Try to feel inspired, not envious

Dear new developer,

I struggle with envy. I find one kind particularly insidious. It’s the envy I have of someone I know online. I’ll see someone younger than me, or less experienced than I am, or less knowledgeable than me. But they somehow have 10x the Twitter followers, or have been asked to headline conferences, or have written more popular books.

In my darker moments, I see them and think “why them? what did they do to deserve such fame?” I’m not proud of these thoughts, but I definitely have them.

While all my emotions are valid, this envy isn’t productive. It isn’t even realistic. Why?

Do you ever curate your online persona? I certainly do (confessions of ugly envy notwithstanding). I’m certain that these internet famous people do as well. This means that I don’t know where they actually are in terms of happiness, success or fame. I know what they choose to tell me and what I can infer. But I don’t know what other aspects of their life are like.

Second, suppose I do find out they are living a tremendous life, with no issues. Maybe I get the chance to chat with them at a conference over beers. The other aspect that I need to keep in mind when I’m envious is that I don’t know how they got to where they are. I have no idea of the fires that burn in them, the sacrifices they’ve made, the late nights and hard choices they’ve endured.

So in short, my envy is unrealistic because I don’t know what their life is like nor do I know what their path has been to get to where they are now.

So, if the envy is unrealistic, should I ignore it? I don’t think so. What I try to do, not always successfully, is turn it into inspiration. After all, the reason I feel envy is because I want what they have. So why not see what they’ve achieved as a goal and go get it.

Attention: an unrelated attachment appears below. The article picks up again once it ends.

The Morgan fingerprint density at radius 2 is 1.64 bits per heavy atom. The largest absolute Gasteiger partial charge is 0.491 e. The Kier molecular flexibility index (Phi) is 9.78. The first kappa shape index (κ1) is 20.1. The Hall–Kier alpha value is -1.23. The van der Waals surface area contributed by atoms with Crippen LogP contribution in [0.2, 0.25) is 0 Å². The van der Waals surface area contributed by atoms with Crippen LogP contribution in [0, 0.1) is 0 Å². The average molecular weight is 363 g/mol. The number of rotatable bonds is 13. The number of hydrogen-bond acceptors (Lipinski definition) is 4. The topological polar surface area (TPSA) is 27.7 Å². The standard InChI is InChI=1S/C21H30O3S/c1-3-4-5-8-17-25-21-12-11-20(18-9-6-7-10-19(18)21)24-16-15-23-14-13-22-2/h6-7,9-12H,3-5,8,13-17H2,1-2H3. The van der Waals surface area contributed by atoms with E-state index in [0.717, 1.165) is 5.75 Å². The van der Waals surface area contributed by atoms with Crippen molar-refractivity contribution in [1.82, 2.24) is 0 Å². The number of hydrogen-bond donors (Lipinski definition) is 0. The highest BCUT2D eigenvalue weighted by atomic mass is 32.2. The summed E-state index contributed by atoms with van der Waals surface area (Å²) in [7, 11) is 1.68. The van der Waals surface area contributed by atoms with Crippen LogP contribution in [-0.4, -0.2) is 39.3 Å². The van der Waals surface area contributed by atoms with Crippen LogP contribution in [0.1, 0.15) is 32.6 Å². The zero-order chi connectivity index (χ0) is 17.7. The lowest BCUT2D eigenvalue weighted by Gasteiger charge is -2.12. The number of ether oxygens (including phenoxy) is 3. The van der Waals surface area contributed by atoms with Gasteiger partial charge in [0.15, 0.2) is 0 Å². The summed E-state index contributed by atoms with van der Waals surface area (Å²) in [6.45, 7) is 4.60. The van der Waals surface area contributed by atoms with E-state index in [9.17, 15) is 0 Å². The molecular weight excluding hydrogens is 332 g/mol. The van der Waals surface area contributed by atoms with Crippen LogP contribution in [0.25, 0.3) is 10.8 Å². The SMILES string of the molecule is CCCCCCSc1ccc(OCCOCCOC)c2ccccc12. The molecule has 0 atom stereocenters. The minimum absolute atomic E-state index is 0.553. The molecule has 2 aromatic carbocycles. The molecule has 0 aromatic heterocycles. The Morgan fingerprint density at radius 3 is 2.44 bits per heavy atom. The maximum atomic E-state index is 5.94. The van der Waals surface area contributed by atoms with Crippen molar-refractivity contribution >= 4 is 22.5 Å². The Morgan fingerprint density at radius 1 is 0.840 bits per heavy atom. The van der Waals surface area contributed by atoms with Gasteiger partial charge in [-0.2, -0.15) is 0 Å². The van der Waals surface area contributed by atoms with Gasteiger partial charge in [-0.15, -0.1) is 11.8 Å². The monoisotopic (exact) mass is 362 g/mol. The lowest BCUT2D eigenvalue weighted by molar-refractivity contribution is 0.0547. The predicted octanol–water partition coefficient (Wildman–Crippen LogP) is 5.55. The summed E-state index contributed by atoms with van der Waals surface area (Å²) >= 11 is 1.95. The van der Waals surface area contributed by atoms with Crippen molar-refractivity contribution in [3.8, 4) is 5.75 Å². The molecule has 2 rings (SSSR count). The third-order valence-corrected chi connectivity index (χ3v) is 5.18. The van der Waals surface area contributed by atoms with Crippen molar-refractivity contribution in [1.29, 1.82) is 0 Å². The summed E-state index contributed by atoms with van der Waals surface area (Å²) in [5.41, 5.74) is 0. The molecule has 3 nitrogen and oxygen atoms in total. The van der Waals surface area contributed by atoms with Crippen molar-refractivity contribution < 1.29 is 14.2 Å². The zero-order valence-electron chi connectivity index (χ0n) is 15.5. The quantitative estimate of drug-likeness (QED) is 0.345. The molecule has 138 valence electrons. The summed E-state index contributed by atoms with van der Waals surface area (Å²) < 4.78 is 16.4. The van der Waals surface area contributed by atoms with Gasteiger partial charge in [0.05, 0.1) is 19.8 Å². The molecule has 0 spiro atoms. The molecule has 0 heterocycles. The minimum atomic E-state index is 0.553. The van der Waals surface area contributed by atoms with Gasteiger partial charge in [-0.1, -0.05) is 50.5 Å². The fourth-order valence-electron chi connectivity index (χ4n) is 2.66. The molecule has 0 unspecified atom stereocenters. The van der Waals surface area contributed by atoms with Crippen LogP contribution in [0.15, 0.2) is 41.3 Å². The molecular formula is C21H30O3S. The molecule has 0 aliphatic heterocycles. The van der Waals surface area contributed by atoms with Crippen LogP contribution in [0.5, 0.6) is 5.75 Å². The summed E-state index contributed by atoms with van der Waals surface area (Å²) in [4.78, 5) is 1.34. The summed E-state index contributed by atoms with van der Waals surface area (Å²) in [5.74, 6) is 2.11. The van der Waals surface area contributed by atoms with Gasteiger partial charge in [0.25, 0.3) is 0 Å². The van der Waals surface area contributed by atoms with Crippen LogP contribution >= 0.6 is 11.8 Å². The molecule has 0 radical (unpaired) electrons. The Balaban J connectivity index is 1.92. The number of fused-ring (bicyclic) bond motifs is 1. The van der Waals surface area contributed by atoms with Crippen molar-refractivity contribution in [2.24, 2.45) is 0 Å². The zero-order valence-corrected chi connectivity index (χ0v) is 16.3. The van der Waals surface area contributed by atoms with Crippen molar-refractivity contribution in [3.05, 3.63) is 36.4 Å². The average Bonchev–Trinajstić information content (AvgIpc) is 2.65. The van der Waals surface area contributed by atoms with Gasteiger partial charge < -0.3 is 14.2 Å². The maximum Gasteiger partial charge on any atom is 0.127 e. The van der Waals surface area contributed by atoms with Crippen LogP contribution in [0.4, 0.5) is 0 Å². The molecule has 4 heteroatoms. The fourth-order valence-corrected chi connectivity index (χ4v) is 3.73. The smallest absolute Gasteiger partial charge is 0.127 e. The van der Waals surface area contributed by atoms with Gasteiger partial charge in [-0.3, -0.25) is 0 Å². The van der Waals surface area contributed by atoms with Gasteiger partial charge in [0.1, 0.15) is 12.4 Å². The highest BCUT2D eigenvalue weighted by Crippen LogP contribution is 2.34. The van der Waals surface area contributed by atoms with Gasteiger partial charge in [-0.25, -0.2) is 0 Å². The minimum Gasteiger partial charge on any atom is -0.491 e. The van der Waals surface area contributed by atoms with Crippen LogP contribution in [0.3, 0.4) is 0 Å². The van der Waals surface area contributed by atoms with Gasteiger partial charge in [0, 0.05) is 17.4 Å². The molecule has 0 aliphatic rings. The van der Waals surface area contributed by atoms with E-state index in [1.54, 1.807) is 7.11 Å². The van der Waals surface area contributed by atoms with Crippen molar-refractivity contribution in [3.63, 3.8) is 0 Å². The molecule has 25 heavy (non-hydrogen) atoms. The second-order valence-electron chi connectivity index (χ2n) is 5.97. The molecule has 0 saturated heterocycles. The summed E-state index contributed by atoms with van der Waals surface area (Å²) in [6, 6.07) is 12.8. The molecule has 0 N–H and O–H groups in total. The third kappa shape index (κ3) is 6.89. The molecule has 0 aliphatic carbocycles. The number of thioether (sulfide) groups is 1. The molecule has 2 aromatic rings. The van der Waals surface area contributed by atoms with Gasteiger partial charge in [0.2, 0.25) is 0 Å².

They may have learned and worked toward what they’ve achieved in public, in which case I have a blueprint to follow. Or, they may not have done so. In that case, the mere fact they’ve achieved something indicates to me that it exists and can be done. Bannister ran a sub four minute mile in 1954. It became possible, and others followed:

By the end of 1978, over 200 runners had broken the once impossible barrier of the four-minute mile.

https://www.mayooshin.com/four-minute-mile/

So rather than feeling unrealistic, unhelpful envy, I look to the people on the internet who have shared their accomplishments and feel inspired. Wow, someone came out of school and self published a book! Someone else went from three hundred followers to thirty thousand. And someone else built a side hustle into a business. All these things can be done with effort.

I can be inspired all day long, and it is far more beneficial to my mental well being than envy. However, both emotions don’t matter much in terms of getting things done.

This leads to the last point. When I see someone with large achievements, I can choose to follow in their footsteps. Take their accomplishments as my goals. Or I can choose to think about what it might have taken them to get to where they are, what sacrifices they’ve made. That leads to the most important question when I start to feel envy.

Am I willing to put in the time and the effort to try to get what they’ve got?

Sincerely,

Dan

Outcomes over output

This is a guest blog post from Mark Sawers. Enjoy.

Dear new developer,